MSc STP Program
The ISTP’s MSc program in Science, Technology and Policy started in fall 2015 and we are now recruiting students for the fall semester 2017. The aim of the ISTP is to contribute to evidence-based and effective policy-making with regard to key societal challenges, such as urbanization, the energy transition, digital society, and sustainable use of natural resources and the environment. Applications for the HS 2017 MSc class will be accepted from March 1st to March 31st 2017.
The program will equip students originating from natural sciences and engineering curricula with skills for analyzing complex societal problems at the interface of science, technology, and policy, and it is designed for students who aim at careers that require not only an outstanding education in natural sciences, engineering, or architecture, but also strong skills for analyzing existing public policies and evaluating proposed solutions for crucial societal problems.
The STP training equips ETH graduates embarking on technical careers to advance into leadership positions with significant decision-making authority, as well as to move directly into the growing number of jobs focused on the analysis of existing public policies and the systematic evaluation of proposed policy options.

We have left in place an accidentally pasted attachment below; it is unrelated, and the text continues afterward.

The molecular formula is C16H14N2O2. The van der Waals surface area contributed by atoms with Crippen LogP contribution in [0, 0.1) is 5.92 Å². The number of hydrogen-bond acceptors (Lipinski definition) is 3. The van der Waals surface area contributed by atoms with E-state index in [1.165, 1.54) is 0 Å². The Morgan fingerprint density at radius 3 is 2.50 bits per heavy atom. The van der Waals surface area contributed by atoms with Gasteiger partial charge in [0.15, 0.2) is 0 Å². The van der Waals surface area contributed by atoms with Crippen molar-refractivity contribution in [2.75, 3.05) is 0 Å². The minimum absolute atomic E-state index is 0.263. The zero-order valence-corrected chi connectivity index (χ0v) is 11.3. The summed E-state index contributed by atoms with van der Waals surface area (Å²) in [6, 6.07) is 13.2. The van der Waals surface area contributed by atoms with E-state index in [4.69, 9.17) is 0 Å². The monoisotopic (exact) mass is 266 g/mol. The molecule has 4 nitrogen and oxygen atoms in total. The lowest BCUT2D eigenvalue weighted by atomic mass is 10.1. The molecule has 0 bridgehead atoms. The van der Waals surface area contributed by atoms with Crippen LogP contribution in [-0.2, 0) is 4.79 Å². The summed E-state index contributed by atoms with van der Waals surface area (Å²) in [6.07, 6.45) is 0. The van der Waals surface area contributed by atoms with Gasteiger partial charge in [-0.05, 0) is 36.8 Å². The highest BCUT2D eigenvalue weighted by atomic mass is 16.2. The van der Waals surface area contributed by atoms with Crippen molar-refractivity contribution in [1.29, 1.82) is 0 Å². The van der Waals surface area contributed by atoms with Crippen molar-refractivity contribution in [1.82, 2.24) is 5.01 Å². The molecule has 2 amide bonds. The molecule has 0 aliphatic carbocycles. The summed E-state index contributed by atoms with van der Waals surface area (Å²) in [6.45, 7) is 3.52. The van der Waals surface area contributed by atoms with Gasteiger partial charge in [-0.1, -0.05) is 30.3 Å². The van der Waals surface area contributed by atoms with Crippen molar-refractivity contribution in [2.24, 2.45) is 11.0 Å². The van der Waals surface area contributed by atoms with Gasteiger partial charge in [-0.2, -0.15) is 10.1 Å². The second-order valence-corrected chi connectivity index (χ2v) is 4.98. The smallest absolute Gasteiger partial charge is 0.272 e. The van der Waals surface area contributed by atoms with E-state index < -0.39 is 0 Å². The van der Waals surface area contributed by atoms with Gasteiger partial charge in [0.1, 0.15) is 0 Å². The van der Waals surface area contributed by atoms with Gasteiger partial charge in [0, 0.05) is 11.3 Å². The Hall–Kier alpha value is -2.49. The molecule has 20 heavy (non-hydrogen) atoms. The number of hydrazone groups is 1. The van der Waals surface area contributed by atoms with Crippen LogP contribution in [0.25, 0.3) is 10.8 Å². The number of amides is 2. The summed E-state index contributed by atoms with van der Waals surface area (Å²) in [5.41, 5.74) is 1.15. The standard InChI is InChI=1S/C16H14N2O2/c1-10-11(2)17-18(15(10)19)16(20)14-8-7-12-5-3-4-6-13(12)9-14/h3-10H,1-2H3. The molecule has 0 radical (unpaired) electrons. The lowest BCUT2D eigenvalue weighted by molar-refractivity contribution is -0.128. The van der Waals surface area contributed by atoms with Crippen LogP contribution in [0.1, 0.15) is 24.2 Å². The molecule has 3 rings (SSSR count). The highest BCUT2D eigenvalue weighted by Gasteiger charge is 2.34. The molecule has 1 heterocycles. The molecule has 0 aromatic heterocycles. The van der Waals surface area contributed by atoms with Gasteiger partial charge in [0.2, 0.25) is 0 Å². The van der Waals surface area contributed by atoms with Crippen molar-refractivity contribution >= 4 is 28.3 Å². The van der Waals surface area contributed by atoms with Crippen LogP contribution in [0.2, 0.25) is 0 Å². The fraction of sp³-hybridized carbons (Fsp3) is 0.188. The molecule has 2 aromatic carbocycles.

The STP program provides students with:
- a critical understanding of the institutions and decision-making processes to be commonly found at the national and international level;
- experience in identifying the most important institutional, social, and political factors determining how people perceive and frame policy problems;
- an understanding of the theoretical approaches, that policy-makers frequently apply to analyze and solve societal problems;
- quantitative skills for policy analysis, including statistical analysis to identify the effects of past policies, simulation modeling to anticipate the effects of future ones, and methods of decision-analysis to identify robust strategies under conditions of uncertainty;
- experience in communication, both in order to learn from stakeholders what the most important attributes of a decision-context are, and to be able to explain the results of policy analysis in a manner that a wide range of potential audiences can understand.